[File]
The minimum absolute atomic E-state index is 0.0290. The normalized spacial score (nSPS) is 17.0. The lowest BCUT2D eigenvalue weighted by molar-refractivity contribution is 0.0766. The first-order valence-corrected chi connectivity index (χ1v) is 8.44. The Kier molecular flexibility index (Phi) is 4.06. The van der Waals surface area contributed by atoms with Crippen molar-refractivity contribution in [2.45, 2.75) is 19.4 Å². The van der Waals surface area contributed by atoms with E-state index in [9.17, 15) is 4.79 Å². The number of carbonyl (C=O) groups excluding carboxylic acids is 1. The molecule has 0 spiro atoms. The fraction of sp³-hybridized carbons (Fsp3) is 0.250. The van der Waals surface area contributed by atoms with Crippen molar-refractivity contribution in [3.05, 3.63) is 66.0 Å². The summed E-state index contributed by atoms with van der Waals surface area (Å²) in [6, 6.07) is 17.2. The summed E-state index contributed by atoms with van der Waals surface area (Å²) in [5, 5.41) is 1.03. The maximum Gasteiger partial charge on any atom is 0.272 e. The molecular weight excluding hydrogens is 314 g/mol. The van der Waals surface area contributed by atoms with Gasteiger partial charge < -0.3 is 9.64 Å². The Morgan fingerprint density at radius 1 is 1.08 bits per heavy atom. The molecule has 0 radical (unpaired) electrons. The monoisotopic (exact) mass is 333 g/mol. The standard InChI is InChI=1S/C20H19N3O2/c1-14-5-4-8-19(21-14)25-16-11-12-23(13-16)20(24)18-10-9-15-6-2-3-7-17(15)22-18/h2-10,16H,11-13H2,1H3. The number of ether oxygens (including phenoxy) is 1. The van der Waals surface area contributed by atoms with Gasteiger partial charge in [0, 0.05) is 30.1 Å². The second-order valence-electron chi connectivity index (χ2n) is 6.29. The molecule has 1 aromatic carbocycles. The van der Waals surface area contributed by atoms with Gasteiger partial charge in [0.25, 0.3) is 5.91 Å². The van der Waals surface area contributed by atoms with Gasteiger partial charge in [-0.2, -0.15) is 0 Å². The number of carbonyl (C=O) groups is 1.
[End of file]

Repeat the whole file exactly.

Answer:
The minimum absolute atomic E-state index is 0.0290. The normalized spacial score (nSPS) is 17.0. The lowest BCUT2D eigenvalue weighted by molar-refractivity contribution is 0.0766. The first-order valence-corrected chi connectivity index (χ1v) is 8.44. The Kier molecular flexibility index (Phi) is 4.06. The van der Waals surface area contributed by atoms with Crippen molar-refractivity contribution in [2.45, 2.75) is 19.4 Å². The van der Waals surface area contributed by atoms with E-state index in [9.17, 15) is 4.79 Å². The number of carbonyl (C=O) groups excluding carboxylic acids is 1. The molecule has 0 spiro atoms. The fraction of sp³-hybridized carbons (Fsp3) is 0.250. The van der Waals surface area contributed by atoms with Crippen molar-refractivity contribution in [3.05, 3.63) is 66.0 Å². The summed E-state index contributed by atoms with van der Waals surface area (Å²) in [6, 6.07) is 17.2. The summed E-state index contributed by atoms with van der Waals surface area (Å²) in [5, 5.41) is 1.03. The maximum Gasteiger partial charge on any atom is 0.272 e. The molecular weight excluding hydrogens is 314 g/mol. The van der Waals surface area contributed by atoms with Gasteiger partial charge < -0.3 is 9.64 Å². The Morgan fingerprint density at radius 1 is 1.08 bits per heavy atom. The molecule has 0 radical (unpaired) electrons. The monoisotopic (exact) mass is 333 g/mol. The standard InChI is InChI=1S/C20H19N3O2/c1-14-5-4-8-19(21-14)25-16-11-12-23(13-16)20(24)18-10-9-15-6-2-3-7-17(15)22-18/h2-10,16H,11-13H2,1H3. The number of ether oxygens (including phenoxy) is 1. The van der Waals surface area contributed by atoms with Gasteiger partial charge in [0, 0.05) is 30.1 Å². The second-order valence-electron chi connectivity index (χ2n) is 6.29. The molecule has 1 aromatic carbocycles. The van der Waals surface area contributed by atoms with Gasteiger partial charge in [0.25, 0.3) is 5.91 Å². The van der Waals surface area contributed by atoms with Gasteiger partial charge in [-0.2, -0.15) is 0 Å². The number of carbonyl (C=O) groups is 1.